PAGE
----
Leonardo is a peer-reviewed academic journal published by The MIT Press. Founded in 1967 in Paris by kinetic artist and astronautical pioneer Frank Malina, Leonardo has become the leading international journal on the influence of science and contemporary technology on art and music, and also on how art and discoveries in the humanities change science and technology. Leonardo articles are actively indexed and hold third place on Google Scholar among texts on visual art (data for 2020).
The special issue of the journal was prepared by curators of CYLAND MediaArtLab and Leonardo/The International Society for the Arts, Sciences and Technology (Leonardo/ISAST). 12 authors contributed to the journal, including Russian and foreign artists, curators, art critics, collectors, biologists, astrophysicists, specialists on the history of the Russian avant garde, independent researchers and lecturers from the world’s leading universities. The theme of the issue is “Cosmos and Chaos”. The publication is part of CYFEST-13, which also has the theme of cosmos and chaos this year.
Authors: Daniela de Paulis (Netherlands), Alexandra Dementieva (Belgium), Zandrine Chiri (France), Bettina Forget (Canada), Elena Gubanova (Russia), Annick Bureaud (France), Natalia Kolodzei (USA), Priyamvada Natarajan (USA), Saskia Vermeylen (UK), Aleksandra Shatskikh (Russia), Olesya Turkina (Russia), Linda T. Elkins-Tanton (USA), Diana Ayton-Shenker (USA).
Compiling editors: Erica Hruby (Leonardo/ISAST), Lydia Griaznova (CYLAND).
The decision was made to publish the journal in two languages in an attempt to break down the constraints imposed by the Covid-19 pandemic via international cooperation in the transdisciplinary field of arts and sciences. Russian readers can learn about new authors and studies, and the international audience can discover different periods of Russian art, examined in the context of the history of exploring and studying the cosmos.
In examining the theme of the issue, the authors address an unprecedentedly broad range of topics: interspecies communication; the spread of interplanetary civilizations and immersive installations; representation of women in science and participatory projects; the African archive and the inclusiveness of international space law; interpretation of time, space and light in multimedia installations; space sculptures and a satellite as a performer on the orbital stage; the aesthetics of technological art of the 1980s-1990s; Russian cosmism and the art of Soviet non-conformism; historical and contemporary map-making of dark material; the cosmic visionariness of Kazimir Malevich and more. A separate article in the journal contains excerpts of recollections by the Soviet photographer Leonid Lazarev and rare photos taken at the Soviet government’s historic meeting with Yuri Gagarin after his first space flight.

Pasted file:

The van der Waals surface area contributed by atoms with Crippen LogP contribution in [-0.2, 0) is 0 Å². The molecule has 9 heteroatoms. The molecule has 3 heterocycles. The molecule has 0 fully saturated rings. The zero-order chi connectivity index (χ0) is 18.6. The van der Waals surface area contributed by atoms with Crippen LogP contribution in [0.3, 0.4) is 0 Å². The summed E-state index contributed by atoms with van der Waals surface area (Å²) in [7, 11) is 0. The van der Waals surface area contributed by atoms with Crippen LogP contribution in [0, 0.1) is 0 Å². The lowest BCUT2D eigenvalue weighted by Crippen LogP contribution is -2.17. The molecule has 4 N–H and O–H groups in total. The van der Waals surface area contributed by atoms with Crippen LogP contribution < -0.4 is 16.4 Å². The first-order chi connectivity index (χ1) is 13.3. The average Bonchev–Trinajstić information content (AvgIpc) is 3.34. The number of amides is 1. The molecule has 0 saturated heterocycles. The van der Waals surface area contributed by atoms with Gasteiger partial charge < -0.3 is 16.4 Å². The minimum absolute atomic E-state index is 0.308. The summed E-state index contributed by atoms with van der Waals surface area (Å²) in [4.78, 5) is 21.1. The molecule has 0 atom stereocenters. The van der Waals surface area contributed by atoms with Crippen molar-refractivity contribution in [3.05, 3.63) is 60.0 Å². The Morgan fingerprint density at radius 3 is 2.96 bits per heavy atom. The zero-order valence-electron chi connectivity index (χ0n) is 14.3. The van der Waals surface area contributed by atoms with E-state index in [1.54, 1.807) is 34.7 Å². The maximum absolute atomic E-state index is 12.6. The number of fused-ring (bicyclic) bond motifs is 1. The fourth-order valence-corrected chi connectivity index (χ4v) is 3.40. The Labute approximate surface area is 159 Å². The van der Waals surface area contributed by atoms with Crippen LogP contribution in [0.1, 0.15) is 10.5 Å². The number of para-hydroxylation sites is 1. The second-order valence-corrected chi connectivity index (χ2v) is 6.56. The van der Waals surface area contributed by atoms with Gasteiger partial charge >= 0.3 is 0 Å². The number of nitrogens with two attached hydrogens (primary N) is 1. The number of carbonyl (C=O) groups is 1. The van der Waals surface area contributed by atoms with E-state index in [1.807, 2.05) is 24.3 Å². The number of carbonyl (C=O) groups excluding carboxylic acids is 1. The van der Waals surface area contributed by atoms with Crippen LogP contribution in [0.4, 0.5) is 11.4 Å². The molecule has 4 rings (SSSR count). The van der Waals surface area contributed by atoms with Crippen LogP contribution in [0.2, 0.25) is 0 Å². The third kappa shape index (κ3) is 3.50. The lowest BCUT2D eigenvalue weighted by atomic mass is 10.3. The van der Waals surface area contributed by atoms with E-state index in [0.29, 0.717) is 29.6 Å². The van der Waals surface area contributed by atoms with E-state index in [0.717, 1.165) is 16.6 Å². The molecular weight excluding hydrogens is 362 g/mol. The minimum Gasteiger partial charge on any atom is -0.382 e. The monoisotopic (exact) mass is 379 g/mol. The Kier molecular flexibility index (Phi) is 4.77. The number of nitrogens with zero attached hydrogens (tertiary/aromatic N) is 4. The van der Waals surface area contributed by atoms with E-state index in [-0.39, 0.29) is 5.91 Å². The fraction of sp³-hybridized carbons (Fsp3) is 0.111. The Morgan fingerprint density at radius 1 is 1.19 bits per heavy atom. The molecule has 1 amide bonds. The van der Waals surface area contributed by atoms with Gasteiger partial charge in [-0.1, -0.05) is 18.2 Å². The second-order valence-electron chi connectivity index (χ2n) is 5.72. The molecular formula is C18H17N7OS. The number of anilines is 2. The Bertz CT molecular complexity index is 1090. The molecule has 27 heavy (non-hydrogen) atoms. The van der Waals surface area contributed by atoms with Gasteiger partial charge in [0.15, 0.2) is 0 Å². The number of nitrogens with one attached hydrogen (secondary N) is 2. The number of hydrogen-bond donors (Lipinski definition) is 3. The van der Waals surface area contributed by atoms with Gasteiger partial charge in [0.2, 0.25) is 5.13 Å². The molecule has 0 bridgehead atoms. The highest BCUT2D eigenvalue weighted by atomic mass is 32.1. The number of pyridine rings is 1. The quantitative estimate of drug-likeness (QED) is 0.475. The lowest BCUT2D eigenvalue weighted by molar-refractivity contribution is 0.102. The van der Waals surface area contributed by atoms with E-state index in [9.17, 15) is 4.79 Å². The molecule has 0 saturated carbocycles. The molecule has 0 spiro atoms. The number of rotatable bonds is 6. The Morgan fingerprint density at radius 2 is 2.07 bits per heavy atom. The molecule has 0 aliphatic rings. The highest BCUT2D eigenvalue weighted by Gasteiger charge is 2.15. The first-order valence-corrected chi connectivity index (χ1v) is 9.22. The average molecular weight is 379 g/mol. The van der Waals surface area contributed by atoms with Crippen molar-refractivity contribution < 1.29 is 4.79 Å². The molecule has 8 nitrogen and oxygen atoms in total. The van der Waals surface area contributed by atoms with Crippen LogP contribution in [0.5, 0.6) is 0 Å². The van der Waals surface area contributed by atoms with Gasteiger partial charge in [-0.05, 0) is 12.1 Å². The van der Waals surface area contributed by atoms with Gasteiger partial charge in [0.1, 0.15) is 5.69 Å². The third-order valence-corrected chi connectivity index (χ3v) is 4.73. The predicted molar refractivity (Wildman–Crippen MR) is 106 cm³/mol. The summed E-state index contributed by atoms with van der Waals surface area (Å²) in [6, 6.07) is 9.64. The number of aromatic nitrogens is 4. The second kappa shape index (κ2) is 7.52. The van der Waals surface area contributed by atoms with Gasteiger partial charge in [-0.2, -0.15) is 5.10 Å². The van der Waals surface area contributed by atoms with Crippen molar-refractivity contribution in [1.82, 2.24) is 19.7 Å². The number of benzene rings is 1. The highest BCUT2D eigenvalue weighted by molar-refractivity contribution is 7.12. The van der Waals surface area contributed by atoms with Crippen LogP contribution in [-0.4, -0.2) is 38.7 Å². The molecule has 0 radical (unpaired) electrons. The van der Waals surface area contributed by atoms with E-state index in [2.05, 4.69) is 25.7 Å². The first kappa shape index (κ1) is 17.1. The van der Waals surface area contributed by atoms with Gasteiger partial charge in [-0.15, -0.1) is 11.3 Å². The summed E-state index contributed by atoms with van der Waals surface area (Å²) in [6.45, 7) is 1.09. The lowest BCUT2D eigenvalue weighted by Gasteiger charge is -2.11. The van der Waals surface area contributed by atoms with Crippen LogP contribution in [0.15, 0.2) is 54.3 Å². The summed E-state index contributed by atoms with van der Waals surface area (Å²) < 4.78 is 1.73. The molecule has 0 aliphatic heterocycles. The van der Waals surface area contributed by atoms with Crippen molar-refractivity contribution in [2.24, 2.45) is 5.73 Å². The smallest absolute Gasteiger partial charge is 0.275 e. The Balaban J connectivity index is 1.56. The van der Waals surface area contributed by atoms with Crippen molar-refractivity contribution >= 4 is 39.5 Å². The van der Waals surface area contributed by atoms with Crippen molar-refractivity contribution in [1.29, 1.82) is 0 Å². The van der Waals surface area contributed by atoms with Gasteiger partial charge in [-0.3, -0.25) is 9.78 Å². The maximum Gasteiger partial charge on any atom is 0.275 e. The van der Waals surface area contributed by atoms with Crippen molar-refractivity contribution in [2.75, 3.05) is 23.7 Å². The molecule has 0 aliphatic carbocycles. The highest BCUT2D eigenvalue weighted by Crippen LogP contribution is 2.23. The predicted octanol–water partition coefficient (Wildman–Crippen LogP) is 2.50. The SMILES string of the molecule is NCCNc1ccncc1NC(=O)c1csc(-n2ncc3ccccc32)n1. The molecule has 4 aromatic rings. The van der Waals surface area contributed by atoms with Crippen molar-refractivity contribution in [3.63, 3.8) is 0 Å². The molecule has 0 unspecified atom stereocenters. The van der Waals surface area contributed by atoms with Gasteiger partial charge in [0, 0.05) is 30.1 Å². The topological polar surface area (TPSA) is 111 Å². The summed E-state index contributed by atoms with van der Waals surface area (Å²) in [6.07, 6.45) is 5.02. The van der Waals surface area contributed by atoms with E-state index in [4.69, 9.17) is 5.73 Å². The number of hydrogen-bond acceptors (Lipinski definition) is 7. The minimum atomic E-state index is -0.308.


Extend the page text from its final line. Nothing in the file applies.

In total, around 120 Russian thinkers, artists and writers are mentioned in the issue.
The online presentation of the issue “PERCEIVE COSMOS | EXPLORE CHAOS” will take place on 17 February at 8 p.m. Moscow time. Moderator: Erica Hruby (USA). Registration is required to take part: https://www.leonardo.info/civicrm/event/info%3Fid%3D587%26reset%3D1
A print or electronic copy of the journal can be purchased on the MIT Press website.
The article by Priyamvada Natarajan “Cosmos, chaos and order: map-making as knowledge” may be downloaded free of charge.
CYLAND MediaArtLab — one of the most active non-commercial organizations developing cyber art in Russia. Every year, CYLAND holds CYFEST, the biggest festival of media art in Eastern Europe, holds exhibitions and educational events all over the world, and also collects archives and video art and sound art. CYLAND brings together artists, critics, curators, programmers, engineers and media activists. It works on expanding the territory and possibilities of art, and also supporting artists working in the field of robotics, video, media, sound and Internet art.
Leonardo/The International Society for the Arts, Sciences and Technology (Leonardo/ISAST) is a nonprofit organization that serves the global network of distinguished scholars, artists, scientists, researchers and thinkers through our programs, which focus on interdisciplinary work, creative output and innovation. From its beginnings, Leonardo has served as THE virtual community for networking, resource-sharing, disseminating best practices, supporting research and offering events in art/science/technology.
The online presentation of the issue is supported by: